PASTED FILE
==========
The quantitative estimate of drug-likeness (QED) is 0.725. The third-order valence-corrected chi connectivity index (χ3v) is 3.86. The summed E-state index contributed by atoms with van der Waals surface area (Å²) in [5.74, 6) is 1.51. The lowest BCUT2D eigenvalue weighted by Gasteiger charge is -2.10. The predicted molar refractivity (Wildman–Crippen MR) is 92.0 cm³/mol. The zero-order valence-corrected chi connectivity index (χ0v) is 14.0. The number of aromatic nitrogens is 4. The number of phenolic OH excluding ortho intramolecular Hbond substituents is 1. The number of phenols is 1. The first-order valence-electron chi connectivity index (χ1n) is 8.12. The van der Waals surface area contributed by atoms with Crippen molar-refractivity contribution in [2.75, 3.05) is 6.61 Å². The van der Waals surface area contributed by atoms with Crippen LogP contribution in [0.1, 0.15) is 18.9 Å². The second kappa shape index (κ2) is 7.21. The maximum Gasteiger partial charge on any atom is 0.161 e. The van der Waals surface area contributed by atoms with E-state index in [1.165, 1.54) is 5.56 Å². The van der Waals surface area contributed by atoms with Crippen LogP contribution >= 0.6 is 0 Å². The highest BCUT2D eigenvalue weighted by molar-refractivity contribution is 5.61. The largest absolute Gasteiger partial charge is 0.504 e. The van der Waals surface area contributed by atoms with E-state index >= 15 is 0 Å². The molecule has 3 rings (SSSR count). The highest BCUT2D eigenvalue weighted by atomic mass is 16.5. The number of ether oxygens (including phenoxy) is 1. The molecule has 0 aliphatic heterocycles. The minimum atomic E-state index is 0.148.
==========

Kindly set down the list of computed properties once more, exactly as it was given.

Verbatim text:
The quantitative estimate of drug-likeness (QED) is 0.725. The third-order valence-corrected chi connectivity index (χ3v) is 3.86. The summed E-state index contributed by atoms with van der Waals surface area (Å²) in [5.74, 6) is 1.51. The lowest BCUT2D eigenvalue weighted by Gasteiger charge is -2.10. The predicted molar refractivity (Wildman–Crippen MR) is 92.0 cm³/mol. The zero-order valence-corrected chi connectivity index (χ0v) is 14.0. The number of aromatic nitrogens is 4. The number of phenolic OH excluding ortho intramolecular Hbond substituents is 1. The number of phenols is 1. The first-order valence-electron chi connectivity index (χ1n) is 8.12. The van der Waals surface area contributed by atoms with Crippen molar-refractivity contribution in [2.75, 3.05) is 6.61 Å². The van der Waals surface area contributed by atoms with Crippen LogP contribution in [0.1, 0.15) is 18.9 Å². The second kappa shape index (κ2) is 7.21. The maximum Gasteiger partial charge on any atom is 0.161 e. The van der Waals surface area contributed by atoms with E-state index in [1.165, 1.54) is 5.56 Å². The van der Waals surface area contributed by atoms with Crippen LogP contribution >= 0.6 is 0 Å². The highest BCUT2D eigenvalue weighted by molar-refractivity contribution is 5.61. The largest absolute Gasteiger partial charge is 0.504 e. The van der Waals surface area contributed by atoms with E-state index >= 15 is 0 Å². The molecule has 3 rings (SSSR count). The highest BCUT2D eigenvalue weighted by atomic mass is 16.5. The number of ether oxygens (including phenoxy) is 1. The molecule has 0 aliphatic heterocycles. The minimum atomic E-state index is 0.148.